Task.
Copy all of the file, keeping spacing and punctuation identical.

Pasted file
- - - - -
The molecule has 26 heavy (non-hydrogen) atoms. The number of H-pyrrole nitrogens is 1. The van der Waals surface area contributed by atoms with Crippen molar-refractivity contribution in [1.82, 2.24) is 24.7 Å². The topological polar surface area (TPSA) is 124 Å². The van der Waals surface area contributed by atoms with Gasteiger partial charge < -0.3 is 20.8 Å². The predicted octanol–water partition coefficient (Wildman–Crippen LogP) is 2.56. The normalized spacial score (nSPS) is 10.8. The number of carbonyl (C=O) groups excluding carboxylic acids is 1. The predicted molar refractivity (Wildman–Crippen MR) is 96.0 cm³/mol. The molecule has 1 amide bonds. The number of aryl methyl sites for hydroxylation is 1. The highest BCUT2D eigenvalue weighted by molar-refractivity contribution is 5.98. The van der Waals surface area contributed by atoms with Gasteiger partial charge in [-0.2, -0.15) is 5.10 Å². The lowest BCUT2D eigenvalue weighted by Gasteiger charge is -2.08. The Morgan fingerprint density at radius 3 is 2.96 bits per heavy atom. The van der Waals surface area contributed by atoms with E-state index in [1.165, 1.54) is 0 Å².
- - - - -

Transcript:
The molecule has 26 heavy (non-hydrogen) atoms. The number of H-pyrrole nitrogens is 1. The van der Waals surface area contributed by atoms with Crippen molar-refractivity contribution in [1.82, 2.24) is 24.7 Å². The topological polar surface area (TPSA) is 124 Å². The van der Waals surface area contributed by atoms with Gasteiger partial charge < -0.3 is 20.8 Å². The predicted octanol–water partition coefficient (Wildman–Crippen LogP) is 2.56. The normalized spacial score (nSPS) is 10.8. The number of carbonyl (C=O) groups excluding carboxylic acids is 1. The predicted molar refractivity (Wildman–Crippen MR) is 96.0 cm³/mol. The molecule has 1 amide bonds. The number of aryl methyl sites for hydroxylation is 1. The highest BCUT2D eigenvalue weighted by molar-refractivity contribution is 5.98. The van der Waals surface area contributed by atoms with Gasteiger partial charge in [-0.2, -0.15) is 5.10 Å². The lowest BCUT2D eigenvalue weighted by Gasteiger charge is -2.08. The Morgan fingerprint density at radius 3 is 2.96 bits per heavy atom. The van der Waals surface area contributed by atoms with E-state index in [1.165, 1.54) is 0 Å².